Financial organisations dealing with hundreds of terabytes of data are currently sitting on unrealised opportunities to serve their customers, gain competitive insight and satisfy regulators.
Firms need to work more intelligently with today’s data volumes to become more resilient and better withstand future shocks to the global financial system. Yet many institutions are finding that the complexity and cost of accessing this data are proving
obstacles to using this information in a timely and meaningful way, while at the same time being under enormous pressure to economise by delivering much-needed divisional and enterprise-wise operating efficiencies.
What data analysis means today
The challenge of unlocking the business value of data has become an acute issue, with banks, hedge funds, asset managers and insurance companies looking to fully exploit the potential of all data. Financial institutions are sitting on vast amounts of data
as they store up to terabytes of newly generated data every day. With many having invested significantly in storing data, there is real business opportunity in being able to make these large quantities of data widely available internally and allow business
users to actually “play” with it. The world of finance is on a journey to optimise the use of all the data it holds, and data analytics “at scale” is helping to accelerate and release the value of all the information stored.
While recent storage solutions have allowed institutions to save and retain more information than ever, it is rarely well “cleaned”, homogenised or structured. Further, these storage solutions are not fit for purpose for business users of financial institutions
to interactively perform analytics on such large amounts of data. Many business users currently have to make conscious compromises, limiting their ability to fully leverage all the data they have stored. For example, choices around seeing less history or less
depth (i.e. accessing only pre-aggregations) in their data; or choosing to expand the data volume, but at an unsustainable and often spiralling complexity and cost. The constant compromise between speed, volume and cost control creates limitations in interactivity
and fails to optimise existing financial institutions’ investments in data.
Big data challenges
Those compromises create countless frustrations on the business side. Here are a few illustrations:
Risk managers want to interactively analyse market and credit risk in a single view. They need the capability to go from a high level visualisation of data to granularity of all available data in any direction, with any depth and any history, and be able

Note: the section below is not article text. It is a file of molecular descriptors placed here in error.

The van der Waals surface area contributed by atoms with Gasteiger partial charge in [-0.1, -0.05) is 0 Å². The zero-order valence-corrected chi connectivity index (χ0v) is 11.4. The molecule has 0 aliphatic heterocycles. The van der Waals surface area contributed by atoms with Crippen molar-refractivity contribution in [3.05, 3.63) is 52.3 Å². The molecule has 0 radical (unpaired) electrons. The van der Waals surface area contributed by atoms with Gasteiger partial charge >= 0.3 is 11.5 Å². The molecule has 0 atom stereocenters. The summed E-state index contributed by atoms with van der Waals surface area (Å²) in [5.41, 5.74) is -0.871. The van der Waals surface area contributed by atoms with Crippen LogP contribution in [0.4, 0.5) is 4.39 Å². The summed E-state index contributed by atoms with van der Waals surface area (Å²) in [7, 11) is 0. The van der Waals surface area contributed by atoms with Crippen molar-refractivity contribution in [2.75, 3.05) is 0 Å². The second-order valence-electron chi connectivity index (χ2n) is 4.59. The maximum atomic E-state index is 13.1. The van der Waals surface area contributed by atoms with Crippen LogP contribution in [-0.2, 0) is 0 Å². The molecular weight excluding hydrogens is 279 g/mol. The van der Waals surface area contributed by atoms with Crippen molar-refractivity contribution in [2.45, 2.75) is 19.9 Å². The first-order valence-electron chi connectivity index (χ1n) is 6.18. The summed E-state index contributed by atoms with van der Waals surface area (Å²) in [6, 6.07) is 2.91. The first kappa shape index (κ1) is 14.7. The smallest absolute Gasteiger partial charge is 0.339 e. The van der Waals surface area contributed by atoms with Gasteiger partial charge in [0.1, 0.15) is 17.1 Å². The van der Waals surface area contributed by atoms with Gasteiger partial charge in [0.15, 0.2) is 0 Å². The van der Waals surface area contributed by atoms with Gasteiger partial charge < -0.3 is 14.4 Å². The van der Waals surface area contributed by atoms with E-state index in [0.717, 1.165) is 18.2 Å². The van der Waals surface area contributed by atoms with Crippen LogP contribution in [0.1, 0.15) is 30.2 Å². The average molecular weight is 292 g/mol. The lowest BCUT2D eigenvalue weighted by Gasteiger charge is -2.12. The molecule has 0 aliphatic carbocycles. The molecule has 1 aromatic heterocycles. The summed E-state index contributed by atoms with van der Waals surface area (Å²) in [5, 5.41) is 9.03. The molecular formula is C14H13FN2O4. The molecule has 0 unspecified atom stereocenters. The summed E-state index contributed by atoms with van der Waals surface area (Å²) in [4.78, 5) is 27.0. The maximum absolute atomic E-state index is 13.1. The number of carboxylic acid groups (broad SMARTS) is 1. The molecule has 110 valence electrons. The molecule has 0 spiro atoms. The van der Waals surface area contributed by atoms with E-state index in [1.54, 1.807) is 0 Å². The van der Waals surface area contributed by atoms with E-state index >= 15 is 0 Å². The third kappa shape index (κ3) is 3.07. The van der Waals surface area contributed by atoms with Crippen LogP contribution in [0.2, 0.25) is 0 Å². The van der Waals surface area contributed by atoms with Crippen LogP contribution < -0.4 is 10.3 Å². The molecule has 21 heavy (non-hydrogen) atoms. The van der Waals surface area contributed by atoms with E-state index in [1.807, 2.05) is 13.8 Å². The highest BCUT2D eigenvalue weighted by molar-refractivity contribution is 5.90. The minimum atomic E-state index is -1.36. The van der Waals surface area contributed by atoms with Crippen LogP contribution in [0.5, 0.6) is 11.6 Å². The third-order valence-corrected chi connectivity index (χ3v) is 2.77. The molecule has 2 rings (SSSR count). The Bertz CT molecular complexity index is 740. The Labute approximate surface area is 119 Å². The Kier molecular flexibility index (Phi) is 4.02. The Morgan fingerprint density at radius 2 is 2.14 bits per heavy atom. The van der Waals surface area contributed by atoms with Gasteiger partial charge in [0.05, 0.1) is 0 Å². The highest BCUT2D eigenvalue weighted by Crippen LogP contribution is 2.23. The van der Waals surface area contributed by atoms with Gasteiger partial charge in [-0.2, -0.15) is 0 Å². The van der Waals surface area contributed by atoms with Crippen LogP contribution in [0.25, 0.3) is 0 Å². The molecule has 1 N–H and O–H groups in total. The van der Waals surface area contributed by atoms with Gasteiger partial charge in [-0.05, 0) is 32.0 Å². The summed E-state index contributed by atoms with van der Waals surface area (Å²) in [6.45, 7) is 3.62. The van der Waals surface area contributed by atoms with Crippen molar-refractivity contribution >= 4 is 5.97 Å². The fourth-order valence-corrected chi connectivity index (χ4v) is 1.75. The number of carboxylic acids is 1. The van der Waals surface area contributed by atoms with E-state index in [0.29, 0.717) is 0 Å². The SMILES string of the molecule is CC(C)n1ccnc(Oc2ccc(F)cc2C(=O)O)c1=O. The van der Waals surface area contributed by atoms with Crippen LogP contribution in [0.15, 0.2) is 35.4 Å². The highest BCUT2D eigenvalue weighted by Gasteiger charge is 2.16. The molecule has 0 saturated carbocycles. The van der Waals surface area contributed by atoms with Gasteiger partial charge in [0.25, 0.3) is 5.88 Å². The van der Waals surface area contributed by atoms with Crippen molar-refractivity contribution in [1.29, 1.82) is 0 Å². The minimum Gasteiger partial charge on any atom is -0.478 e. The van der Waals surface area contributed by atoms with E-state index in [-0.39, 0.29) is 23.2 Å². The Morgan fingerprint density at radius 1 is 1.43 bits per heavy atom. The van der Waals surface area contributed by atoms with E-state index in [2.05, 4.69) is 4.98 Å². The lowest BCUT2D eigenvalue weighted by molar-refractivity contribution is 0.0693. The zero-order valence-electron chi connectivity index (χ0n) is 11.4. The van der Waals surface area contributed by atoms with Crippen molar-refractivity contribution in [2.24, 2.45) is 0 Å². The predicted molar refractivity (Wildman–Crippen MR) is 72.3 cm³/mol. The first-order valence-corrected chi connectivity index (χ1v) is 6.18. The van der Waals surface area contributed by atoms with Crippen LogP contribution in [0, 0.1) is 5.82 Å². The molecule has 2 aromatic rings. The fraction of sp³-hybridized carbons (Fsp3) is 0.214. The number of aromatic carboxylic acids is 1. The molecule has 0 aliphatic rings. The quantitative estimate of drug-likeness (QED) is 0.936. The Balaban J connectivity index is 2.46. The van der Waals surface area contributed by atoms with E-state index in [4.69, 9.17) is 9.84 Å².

to interrogate the data in a way that’s meaningful and that they can easily understand.
Asset managers want to precisely analyse all the data at hand to deliver “true” best execution and minimise transaction costs.
Treasurers want the ability to aggregate all available data without limitations to precisely forecast their liquidity needs or surplus at any time.
Helping financial firms realise true data potential through analytics
Opensee, formerly ICA, was born out of our personal frustration as former capital markets senior executives, at not being able to find an appropriate Big Data analytics solution that would enable us to easily and efficiently manipulate, explore and perform
“what-if-analysis” on the hundreds of billions of data we were handling across the business. So we created a team of financial industry and data analytics experts and formed Opensee, to build our own solution and help others still struggling to unlock vital
business-user-led opportunities, “dive deeper” into their data.
We are focused on pushing the boundaries of self-service data analytics for financial institutions, building on our capital markets heritage to help banks, hedge funds and asset managers tackle their data challenges - at scale. Opensee gives financial institutions’
business users the autonomy to perform any aggregation and, more broadly, any analytics on demand.
A background of growth
We have seen an acceleration in the way our initial Tier 1 banking clients are using our Big Data analytics solution, from the Risk department to Treasury and then Commercial too. At the same time we are helping business users of smaller banks or on buy-side
(asset managers, hedge funds) harness 100% of their vast quantities of data and tackle their own data challenges. Our rename reflects these changes, marking a new chapter of growth.
We wanted a name that more closely captures our vision on big data and embodies our long-held belief that there is a better way to help business users across financial institutions analyse today’s very large amount of available data, deeper and faster.